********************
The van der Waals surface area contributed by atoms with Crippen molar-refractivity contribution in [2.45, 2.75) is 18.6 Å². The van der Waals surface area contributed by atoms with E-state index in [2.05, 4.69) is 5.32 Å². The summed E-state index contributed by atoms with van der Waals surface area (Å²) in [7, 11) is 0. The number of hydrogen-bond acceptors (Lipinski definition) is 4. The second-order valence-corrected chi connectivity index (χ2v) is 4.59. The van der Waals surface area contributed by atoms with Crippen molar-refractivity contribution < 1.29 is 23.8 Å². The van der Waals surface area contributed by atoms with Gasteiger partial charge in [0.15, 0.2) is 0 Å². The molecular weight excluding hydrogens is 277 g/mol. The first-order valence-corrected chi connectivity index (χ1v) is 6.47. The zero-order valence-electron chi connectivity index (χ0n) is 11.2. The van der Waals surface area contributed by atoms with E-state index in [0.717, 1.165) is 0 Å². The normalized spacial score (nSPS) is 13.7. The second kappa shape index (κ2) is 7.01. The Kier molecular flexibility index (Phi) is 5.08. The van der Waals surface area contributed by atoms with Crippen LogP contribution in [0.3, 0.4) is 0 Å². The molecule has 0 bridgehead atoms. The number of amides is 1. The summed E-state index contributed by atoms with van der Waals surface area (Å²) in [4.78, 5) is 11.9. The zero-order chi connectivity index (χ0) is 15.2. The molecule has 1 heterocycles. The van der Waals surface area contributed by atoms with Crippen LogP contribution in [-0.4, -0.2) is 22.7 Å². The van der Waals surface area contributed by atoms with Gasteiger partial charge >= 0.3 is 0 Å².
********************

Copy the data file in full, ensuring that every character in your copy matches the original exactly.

The van der Waals surface area contributed by atoms with Crippen molar-refractivity contribution in [2.45, 2.75) is 18.6 Å². The van der Waals surface area contributed by atoms with E-state index in [2.05, 4.69) is 5.32 Å². The summed E-state index contributed by atoms with van der Waals surface area (Å²) in [7, 11) is 0. The number of hydrogen-bond acceptors (Lipinski definition) is 4. The second-order valence-corrected chi connectivity index (χ2v) is 4.59. The van der Waals surface area contributed by atoms with Crippen molar-refractivity contribution < 1.29 is 23.8 Å². The van der Waals surface area contributed by atoms with Gasteiger partial charge in [0.15, 0.2) is 0 Å². The molecular weight excluding hydrogens is 277 g/mol. The first-order valence-corrected chi connectivity index (χ1v) is 6.47. The zero-order valence-electron chi connectivity index (χ0n) is 11.2. The van der Waals surface area contributed by atoms with E-state index in [0.717, 1.165) is 0 Å². The normalized spacial score (nSPS) is 13.7. The second kappa shape index (κ2) is 7.01. The Kier molecular flexibility index (Phi) is 5.08. The van der Waals surface area contributed by atoms with Crippen LogP contribution in [0.3, 0.4) is 0 Å². The molecule has 0 bridgehead atoms. The number of amides is 1. The summed E-state index contributed by atoms with van der Waals surface area (Å²) in [4.78, 5) is 11.9. The zero-order chi connectivity index (χ0) is 15.2. The molecule has 1 heterocycles. The van der Waals surface area contributed by atoms with Crippen LogP contribution in [-0.4, -0.2) is 22.7 Å². The van der Waals surface area contributed by atoms with Gasteiger partial charge >= 0.3 is 0 Å².